Kentucky-based Space Tango, a leader in the commercialization of low-Earth orbit (LEO) for discovery and on-orbit manufacturing across a wide range of applications, today announced the award of three projects focused on biomedical application development on the International Space Station (ISS) that will be supported by the NASA Research Opportunities for ISS Utilization. These projects will serve as a foundation for the development of capabilities and an infrastructure supporting the creation of a new biomedical market sector in the expanding space economy.
Awarded projects include:
Protein-based Retinal Implant Manufacturing using the International Space Station
Partnering Organization: LambdaVision
Development of An Orbital Laboratory to Advance Stem Cell Therapies and Regenerative Medicine
Partnering Organization: UC San Diego/Sanford Consortium
Development of Capabilities to Support Production of Stem Cells for Personalized Medicine Applications Utilizing the International Space Station
Partnering Organization: Cedars-Sinai
“We appreciate the support from NASA for our efforts to establish biomedical discovery manufacturing capabilities on orbit,” said Twyman Clements, co-founder and chief executive officer of Space Tango. “In contrast to manufacturing technology products on orbit, this sector requires unique automated capabilities to support complex biology and infrastructure that complies with the Food and Drug Administration (FDA) current Good Manufacturing Practice (cGMP) regulations ensuring pharmaceutical quality for products intended for human use. We are excited to be working with our excellent partners that bring world-class science and industry experience as we establish this emerging commercial biomedical market in low-Earth orbit.”
Development of LEO opportunities for a variety of commercial applications continues to gain steam and will be a growing part of the modern economy. Estimates from Morgan Stanley predict that the revenue generated by the global space industry, which today consists mainly of satellites that leverage only one aspect of LEO as the vantage point of space, will increase to $1.1 trillion or more by 2040, up from $350 billion in 2016. This illustrates the enormous potential of the expanding space economy and the opportunity for the creation of new markets that will drive further commercial applications that will benefit Earth.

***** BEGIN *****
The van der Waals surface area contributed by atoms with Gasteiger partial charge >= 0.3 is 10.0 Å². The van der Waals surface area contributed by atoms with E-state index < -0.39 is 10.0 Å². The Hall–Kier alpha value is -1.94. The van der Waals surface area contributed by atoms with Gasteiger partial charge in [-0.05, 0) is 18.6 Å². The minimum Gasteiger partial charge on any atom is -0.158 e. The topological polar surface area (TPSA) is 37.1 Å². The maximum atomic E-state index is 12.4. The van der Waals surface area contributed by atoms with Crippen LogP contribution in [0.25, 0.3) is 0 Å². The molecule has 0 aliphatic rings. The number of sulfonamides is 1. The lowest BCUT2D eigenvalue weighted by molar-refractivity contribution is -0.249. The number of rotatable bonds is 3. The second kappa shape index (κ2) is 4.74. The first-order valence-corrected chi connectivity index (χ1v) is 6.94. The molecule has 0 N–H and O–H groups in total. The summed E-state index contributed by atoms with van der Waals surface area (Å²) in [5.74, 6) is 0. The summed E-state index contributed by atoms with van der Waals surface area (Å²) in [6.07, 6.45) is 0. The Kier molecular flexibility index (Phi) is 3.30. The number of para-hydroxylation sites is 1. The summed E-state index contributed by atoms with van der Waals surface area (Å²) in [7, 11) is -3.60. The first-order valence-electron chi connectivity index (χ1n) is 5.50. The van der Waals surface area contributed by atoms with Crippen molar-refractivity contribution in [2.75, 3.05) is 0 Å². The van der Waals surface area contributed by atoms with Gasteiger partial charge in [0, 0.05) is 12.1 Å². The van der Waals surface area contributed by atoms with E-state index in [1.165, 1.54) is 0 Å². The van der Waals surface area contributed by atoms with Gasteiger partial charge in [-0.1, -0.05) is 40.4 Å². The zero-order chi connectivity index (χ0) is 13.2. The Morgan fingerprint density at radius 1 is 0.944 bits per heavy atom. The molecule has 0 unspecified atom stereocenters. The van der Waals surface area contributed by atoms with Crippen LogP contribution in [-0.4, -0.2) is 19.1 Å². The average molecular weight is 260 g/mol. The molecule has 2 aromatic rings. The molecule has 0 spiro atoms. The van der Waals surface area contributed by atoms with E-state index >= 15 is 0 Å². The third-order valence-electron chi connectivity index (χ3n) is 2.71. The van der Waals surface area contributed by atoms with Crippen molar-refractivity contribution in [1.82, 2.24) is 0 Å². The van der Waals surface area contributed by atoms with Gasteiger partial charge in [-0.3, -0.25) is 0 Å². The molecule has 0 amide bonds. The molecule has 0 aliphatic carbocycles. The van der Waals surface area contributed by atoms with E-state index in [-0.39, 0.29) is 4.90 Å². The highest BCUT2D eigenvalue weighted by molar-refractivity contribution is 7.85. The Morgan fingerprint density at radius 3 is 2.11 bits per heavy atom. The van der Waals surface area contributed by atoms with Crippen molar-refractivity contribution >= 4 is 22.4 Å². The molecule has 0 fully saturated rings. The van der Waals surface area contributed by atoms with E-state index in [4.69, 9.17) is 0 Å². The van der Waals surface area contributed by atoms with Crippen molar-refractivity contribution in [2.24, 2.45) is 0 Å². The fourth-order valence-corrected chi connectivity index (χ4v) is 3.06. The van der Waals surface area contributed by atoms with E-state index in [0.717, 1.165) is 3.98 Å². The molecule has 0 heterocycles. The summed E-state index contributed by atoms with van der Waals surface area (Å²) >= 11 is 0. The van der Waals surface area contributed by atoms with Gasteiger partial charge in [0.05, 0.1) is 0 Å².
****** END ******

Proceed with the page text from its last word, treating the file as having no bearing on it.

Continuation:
“Our hope is that our collective efforts will further improve LambdaVision’s production processes, helping to more efficiently pave the way to a treatment option that may one day restore vision for patients who would otherwise be unable to see,” said Nicole Wagner, PhD, chief executive officer, LambdaVision and co-principal investigator of the award.
“We envision that the next thriving ecosystem of commercial stem cell companies, the next nexus for biotechnology, could be created 250 miles overhead by the establishment of these capabilities on the ISS,” said Catriona Jamieson, MD, PhD, co-principal investigator of the award and Koman Family Presidential Endowed Chair in Cancer Research, deputy director of Moores Cancer Center, director of the Sanford Stem Cell Clinical Center and director of the CIRM Alpha Stem Cell Clinic at UC San Diego Health.
“The development of new approaches to address current stem cell manufacturing challenges has the potential to change the paradigm of personalized medicine,” said Clive Svendsen, PhD, director of the Cedars-Sinai Board of Governors Regenerative Medicine Institute and co-principal investigator of the award.